Beef productivity: focus on four Bs

WILLIAMS LAKE, B.C. — When it comes to successful beef production, veterinarian Cheryl Waldner recommends the four Bs: body condition scores, balanced mineral programs, biosecurity and bulls.

“Nutrition is probably the most important determinant of reproductive performance,” she said at the recent British Columbia Cattlemen’s Association annual meeting in Williams Lake.

Waldner, based at Saskatoon’s Western College of Veterinary Medicine, participated in the western cow -calf productivity surveillance network that has now expanded to 175 herds across Canada.

Body condition score

Body condition score is directly related to pregnancy rates.

The Canadian system rates animals from one to five with the lower number being emaciated and the higher being obese.

A cow with a score of two has ribs that can be seen, indicating it is too thin, while the fat ones are at four or more. It is recommended that producers manually feel the cows’ fat cover but that may not be feasible for everyone.

“It is better to visually body condition score your cows than to not score them at all,” Waldner said.

A score of three is good but 3.5 is better. Cows with a bit more fat cover are more likely to get pregnant.

“You don’t lose anything from that cow being a bit heavier,” she said.

Thin cows are more likely to abort or have a stillborn calf. They are also likely to have difficulty calving.

Skinny animals are more likely to be first and second calvers or cows older than 10. If they are thin in the spring, calving and at breeding, they are not likely to catch up. Their calves may also have more struggles to thrive.

Waldner said drought can also affect the calf crop.

Stillbirths happen almost twice as often in cows from herds living in areas that received less than 200 millilitres of rain. Their condition may be adequate but Waldner speculates the problem could also be linked to vitamin A deficiency because it is found in green grass.

Balanced minerals

Trace minerals such as copper govern pregnancy.

Lower serum copper is associated with higher open rates in young cows. Slightly older females might show slight effects and mature cows do not seem to be affected. The young ones that suffered from being mineral deficient fail to get pregnant and end up being culled.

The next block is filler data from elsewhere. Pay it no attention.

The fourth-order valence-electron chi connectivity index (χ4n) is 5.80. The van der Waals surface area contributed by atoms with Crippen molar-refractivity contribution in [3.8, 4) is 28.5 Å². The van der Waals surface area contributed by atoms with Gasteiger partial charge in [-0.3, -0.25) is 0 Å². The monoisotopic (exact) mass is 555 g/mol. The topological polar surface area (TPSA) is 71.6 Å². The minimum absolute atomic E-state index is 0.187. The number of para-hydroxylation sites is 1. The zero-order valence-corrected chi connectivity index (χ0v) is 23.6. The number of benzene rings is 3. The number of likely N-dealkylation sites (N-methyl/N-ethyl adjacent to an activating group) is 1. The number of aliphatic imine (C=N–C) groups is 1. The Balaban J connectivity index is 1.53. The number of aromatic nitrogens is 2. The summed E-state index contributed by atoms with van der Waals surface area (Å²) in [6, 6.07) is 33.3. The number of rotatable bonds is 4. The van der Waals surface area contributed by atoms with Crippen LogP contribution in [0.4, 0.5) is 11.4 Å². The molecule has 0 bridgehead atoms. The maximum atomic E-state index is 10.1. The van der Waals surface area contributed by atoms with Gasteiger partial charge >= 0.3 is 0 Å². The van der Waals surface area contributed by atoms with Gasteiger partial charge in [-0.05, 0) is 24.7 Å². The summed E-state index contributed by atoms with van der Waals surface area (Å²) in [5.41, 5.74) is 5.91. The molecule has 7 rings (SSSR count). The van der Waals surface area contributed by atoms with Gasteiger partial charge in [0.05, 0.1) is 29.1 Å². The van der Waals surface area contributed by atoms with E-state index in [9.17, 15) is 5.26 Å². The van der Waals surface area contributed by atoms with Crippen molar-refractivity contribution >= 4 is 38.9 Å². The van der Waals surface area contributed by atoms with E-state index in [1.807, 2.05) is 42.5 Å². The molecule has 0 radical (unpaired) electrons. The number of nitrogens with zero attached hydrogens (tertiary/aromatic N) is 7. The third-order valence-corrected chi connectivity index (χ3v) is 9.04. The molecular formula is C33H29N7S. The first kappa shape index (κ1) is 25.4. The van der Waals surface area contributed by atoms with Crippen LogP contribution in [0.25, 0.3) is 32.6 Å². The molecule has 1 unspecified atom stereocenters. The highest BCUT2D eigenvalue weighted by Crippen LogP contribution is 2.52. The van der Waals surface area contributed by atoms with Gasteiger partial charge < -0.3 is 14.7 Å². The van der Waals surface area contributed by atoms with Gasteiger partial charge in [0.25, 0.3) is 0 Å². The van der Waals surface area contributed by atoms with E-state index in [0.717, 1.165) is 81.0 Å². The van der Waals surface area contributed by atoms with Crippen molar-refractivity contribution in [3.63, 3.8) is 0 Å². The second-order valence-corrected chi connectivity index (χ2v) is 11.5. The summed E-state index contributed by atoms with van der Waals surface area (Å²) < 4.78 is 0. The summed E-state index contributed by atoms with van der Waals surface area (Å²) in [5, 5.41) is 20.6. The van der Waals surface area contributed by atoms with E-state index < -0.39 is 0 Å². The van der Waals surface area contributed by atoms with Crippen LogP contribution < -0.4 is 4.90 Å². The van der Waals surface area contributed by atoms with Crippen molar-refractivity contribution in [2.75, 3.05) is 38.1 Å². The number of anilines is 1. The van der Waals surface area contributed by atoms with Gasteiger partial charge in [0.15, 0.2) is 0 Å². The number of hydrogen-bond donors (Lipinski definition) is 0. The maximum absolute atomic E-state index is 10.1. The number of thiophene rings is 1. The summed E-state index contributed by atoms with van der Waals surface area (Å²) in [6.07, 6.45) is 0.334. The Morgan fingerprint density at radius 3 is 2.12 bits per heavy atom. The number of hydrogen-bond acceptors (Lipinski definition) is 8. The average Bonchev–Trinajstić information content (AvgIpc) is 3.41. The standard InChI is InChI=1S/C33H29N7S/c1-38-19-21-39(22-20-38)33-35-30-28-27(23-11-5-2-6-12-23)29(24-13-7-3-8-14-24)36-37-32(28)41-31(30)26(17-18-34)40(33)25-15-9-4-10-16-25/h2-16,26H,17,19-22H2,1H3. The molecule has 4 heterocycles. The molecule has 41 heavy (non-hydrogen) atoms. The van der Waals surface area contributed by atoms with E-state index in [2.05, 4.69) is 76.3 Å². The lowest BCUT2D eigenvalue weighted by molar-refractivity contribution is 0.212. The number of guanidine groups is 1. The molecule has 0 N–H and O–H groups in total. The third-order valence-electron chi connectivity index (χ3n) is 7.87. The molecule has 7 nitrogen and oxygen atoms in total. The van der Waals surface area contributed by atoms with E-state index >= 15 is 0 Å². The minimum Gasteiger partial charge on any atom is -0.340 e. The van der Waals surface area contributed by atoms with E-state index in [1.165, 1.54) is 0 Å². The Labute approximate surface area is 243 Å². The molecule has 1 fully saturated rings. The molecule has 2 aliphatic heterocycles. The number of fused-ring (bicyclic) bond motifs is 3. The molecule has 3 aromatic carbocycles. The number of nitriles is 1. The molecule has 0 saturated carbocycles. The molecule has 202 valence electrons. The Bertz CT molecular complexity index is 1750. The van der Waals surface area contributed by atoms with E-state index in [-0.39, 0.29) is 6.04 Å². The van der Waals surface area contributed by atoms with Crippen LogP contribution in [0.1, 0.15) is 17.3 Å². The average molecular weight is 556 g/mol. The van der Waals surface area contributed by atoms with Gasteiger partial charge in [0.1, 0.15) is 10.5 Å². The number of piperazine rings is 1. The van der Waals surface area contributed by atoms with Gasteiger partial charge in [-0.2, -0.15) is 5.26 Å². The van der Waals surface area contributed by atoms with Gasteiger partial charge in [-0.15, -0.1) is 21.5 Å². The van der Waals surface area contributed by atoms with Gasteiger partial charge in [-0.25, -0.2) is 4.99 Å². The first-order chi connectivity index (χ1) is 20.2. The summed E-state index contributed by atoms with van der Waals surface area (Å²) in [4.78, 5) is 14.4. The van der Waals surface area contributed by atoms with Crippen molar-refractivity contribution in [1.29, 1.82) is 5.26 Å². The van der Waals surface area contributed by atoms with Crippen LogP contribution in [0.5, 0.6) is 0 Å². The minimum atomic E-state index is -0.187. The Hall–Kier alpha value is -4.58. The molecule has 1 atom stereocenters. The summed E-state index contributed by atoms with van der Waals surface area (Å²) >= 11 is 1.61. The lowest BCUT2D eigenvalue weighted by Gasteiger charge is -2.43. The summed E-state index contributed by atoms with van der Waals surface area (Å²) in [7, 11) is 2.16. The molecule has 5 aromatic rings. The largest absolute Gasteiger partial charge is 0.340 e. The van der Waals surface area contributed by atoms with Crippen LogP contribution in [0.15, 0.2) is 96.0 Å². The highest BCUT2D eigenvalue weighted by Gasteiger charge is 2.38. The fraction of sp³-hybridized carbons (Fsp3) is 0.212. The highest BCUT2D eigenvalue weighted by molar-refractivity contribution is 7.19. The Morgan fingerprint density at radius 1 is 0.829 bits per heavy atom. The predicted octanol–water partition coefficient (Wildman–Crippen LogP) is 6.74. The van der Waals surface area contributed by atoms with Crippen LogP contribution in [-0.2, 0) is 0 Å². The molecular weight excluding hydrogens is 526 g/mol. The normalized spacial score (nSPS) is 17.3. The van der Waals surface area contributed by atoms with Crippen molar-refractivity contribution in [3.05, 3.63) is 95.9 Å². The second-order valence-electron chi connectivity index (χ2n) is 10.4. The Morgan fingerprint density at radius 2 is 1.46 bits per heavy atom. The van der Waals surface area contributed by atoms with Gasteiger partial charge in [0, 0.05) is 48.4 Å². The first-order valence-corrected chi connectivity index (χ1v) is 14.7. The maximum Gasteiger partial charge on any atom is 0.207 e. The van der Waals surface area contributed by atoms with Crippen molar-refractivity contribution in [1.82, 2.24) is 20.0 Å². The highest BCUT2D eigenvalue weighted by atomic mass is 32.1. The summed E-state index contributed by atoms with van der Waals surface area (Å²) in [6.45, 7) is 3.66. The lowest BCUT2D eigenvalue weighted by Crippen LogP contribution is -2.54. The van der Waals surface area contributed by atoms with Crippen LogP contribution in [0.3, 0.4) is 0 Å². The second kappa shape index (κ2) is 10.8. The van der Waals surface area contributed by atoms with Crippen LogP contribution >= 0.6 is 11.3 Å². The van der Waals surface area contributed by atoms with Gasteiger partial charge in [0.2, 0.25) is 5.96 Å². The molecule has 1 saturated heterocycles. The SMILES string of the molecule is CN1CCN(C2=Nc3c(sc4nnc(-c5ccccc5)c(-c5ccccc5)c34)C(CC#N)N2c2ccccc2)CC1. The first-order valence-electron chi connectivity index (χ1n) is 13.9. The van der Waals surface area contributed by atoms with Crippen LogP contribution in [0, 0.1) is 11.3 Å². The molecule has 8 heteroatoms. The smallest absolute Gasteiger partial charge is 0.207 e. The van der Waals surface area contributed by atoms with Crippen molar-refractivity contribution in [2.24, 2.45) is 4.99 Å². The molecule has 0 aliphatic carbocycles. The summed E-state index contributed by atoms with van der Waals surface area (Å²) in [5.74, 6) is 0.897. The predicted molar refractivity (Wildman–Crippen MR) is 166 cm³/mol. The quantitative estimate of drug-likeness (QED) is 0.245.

Producers are urged to watch water sulfate levels in standing water because it ties up copper.

Force feeding cows copper helps when it is mixed in with silage or grain to encourage them to eat it at a consistent level.

Free choice minerals do not help because some take in too much and others do not eat it.

“Loose mineral is better than blocks if you can manage it. They do consume more,” Waldner said.

Surveys show many producers give selenium and vitamin E injections at birth. These supplements help lower death losses.

Producers should talk with a local veterinarian about mineral deficiencies because it varies by region.


More biosecurity is needed when herds consolidate because newcomers may bring in new diseases or get exposed to something in the new home they have not experienced before.

“Biosecurity is one of the cheapest things you can do to improve the infectious status of your herd,” she said.

She also suggests setting up separate shelters for calves away from cows, as well as segregated systems where pairs are separated from those that have not yet calved.

Depending how they are managed, community pastures may present many disease risks but modern vaccines help.

Vaccination is part of a good health plan because bovine viral diarrhea and other diseases still exist.

“It is probably not as bad as it was before we started vaccinating, but it is still there and still causing problems,” she said.

The latest production survey showed 93 percent of calves are getting vaccinated with at least one product before going to pasture. Most receive at least one dose but only one-third receive a booster.

More producers vaccinate, citing economic benefits of lower infections, more pregnant cows and fewer abortions.

Most people do it before breeding, which is the best time.

More cows and bulls are vaccinated for clostridial diseases like blackleg. About half of producers vaccinate cows for scours depending on their herd management.

Before unweaned calves go to pasture, clostridial vaccine and a tetanus shot is recommended, especially if males are not castrated right away.

More people are using intranasal vaccines on newborn calves for protection against respiratory diseases.


Bulls need a full vaccine regime but are sometimes forgotten.

They also need semen tests.

More cases of the sexually transmitted bacteria vibrio are appearing so tests must be done.

Depending on how much cattle interact with other herds, tests for vibrio and trichomoniasis are recommended.

“We are seeing positives. I have had a vibrio positive herd that had pregnancy rates that are 30 percent,” she said.

Cows may get pregnant again but it may take months to clear the infection from their systems.

There is an effective vaccine but it has to be used pre-breeding and does not last long. Talk to a veterinarian about local cases and potential risk.

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